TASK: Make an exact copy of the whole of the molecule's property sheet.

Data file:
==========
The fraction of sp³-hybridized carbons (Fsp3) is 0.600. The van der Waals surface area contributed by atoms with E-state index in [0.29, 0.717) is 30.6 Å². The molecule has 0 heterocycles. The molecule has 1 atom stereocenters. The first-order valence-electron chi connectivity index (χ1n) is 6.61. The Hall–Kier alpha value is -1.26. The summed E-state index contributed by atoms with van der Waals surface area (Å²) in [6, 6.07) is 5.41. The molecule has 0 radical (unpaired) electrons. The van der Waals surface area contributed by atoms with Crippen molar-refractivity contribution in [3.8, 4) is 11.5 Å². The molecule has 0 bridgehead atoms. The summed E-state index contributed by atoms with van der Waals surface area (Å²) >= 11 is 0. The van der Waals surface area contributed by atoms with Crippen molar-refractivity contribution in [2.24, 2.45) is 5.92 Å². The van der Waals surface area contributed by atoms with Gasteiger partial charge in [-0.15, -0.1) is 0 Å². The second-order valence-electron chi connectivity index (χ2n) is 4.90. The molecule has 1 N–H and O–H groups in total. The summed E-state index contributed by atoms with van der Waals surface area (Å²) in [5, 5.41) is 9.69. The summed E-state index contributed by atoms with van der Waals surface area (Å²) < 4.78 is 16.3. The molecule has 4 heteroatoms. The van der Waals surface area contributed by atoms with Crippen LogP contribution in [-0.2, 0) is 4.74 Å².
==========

The fraction of sp³-hybridized carbons (Fsp3) is 0.600. The van der Waals surface area contributed by atoms with E-state index in [0.29, 0.717) is 30.6 Å². The molecule has 0 heterocycles. The molecule has 1 atom stereocenters. The first-order valence-electron chi connectivity index (χ1n) is 6.61. The Hall–Kier alpha value is -1.26. The summed E-state index contributed by atoms with van der Waals surface area (Å²) in [6, 6.07) is 5.41. The molecule has 0 radical (unpaired) electrons. The van der Waals surface area contributed by atoms with Crippen molar-refractivity contribution in [3.8, 4) is 11.5 Å². The molecule has 0 bridgehead atoms. The summed E-state index contributed by atoms with van der Waals surface area (Å²) >= 11 is 0. The van der Waals surface area contributed by atoms with Crippen molar-refractivity contribution in [2.24, 2.45) is 5.92 Å². The van der Waals surface area contributed by atoms with Gasteiger partial charge in [-0.15, -0.1) is 0 Å². The second-order valence-electron chi connectivity index (χ2n) is 4.90. The molecule has 1 N–H and O–H groups in total. The summed E-state index contributed by atoms with van der Waals surface area (Å²) in [5, 5.41) is 9.69. The summed E-state index contributed by atoms with van der Waals surface area (Å²) < 4.78 is 16.3. The molecule has 4 heteroatoms. The van der Waals surface area contributed by atoms with Crippen LogP contribution in [-0.2, 0) is 4.74 Å².